I quickly closed my mouth. This is how people eat bugs every year. What was the number 12″ 20? We secured our bbackpacks, extended our hiking poles, and got on our way. It was now 10:00 PM! I knew Ed was carrying bear spray and I just hoped that all the nighttime wildlife would be more afraid of us than the other way around.


Midnight Hike, Anyone?

We climbed downhill through a sandy, curvy path until we reached a flatter trail. We kept walking for what seemed like the longest 5 miles I have ever walked. At first, my mind was set on getting to the campsite ASAP. The girls, however, requested frequent stops.

Fitbit Versa 2 Health and Fitness Smartwatch with Heart Rate, Music, Alexa...

I have to confess that I initially felt impatient because I wanted to reach the campsite as soon as possible. However, I quickly noticed that my nieces never made a single negative comment; they asked for breaks, but never complained. I checked myself and relaxed. We will get there when we get there. It’ll be OK, I thought. 

My next obsession became estimating how far we had walked to make sure we would not miss the campsite. I had gotten a FitBit and mentally occupied myself with adding, subtracting and dividing numbers in my head. Every step, I continually checked my step count.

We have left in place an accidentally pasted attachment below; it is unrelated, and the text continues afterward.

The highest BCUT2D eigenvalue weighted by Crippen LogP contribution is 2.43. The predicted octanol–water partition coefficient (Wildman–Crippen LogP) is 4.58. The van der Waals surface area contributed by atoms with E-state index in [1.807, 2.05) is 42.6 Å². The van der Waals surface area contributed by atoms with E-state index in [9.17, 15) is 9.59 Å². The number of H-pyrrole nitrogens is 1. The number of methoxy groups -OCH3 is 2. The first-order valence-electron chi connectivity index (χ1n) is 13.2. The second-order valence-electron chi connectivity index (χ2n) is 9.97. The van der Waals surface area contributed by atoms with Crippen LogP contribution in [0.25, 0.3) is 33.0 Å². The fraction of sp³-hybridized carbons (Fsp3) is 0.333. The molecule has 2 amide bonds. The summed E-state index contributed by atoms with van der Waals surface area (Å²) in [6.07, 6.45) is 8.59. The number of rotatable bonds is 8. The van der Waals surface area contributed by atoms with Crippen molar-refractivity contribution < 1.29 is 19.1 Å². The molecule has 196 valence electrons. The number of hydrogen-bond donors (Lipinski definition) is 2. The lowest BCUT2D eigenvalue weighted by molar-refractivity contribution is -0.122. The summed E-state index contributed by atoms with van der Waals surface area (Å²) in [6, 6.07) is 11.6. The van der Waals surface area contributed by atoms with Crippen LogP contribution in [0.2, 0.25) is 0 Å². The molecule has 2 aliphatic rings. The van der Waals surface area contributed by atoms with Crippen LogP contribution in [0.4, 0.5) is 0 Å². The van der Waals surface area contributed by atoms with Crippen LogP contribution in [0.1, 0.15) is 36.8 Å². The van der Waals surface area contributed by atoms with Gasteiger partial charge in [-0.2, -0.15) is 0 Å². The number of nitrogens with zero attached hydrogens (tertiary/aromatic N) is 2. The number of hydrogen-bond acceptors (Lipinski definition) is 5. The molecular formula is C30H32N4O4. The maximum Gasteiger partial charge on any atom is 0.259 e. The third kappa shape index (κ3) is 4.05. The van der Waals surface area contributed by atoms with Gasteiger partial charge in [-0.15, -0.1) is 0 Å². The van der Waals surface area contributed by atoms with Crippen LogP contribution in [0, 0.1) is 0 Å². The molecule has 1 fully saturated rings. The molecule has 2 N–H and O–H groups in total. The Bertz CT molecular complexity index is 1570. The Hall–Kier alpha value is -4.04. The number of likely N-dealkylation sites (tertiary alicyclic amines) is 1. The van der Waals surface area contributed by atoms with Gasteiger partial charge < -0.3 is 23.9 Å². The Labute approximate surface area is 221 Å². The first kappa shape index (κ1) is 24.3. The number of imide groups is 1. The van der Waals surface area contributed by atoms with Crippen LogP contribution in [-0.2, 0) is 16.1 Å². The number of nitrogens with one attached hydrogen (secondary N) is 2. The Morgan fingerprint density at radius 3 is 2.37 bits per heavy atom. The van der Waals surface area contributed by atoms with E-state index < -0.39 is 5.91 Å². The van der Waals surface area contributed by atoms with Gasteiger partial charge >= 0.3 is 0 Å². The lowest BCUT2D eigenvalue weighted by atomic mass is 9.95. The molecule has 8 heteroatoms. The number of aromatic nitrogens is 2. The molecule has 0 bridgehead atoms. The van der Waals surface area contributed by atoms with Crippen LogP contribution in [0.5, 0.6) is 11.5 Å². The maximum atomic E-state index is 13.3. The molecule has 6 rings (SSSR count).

The girls listened to music so there was little to no chatter. Probably better to minimize noise, I thought, bear season and all. Math became more complicated as we hiked past midnight; I had not looked at the step count before my Fitbit reset to zero! Now I was really guessing, but I nevertheless continued my mental math exercises. I don’t remember being so bad at math

I remain uncertain, but I believe that we hiked at least 6 miles to the campsite. To this day, Ed’s response is: the map says 5 miles.’ Towards the end, I asked if this or that flat area was it. Could we miss the campsite if signage was scant? I should not have worried; the campsite terrain was obvious.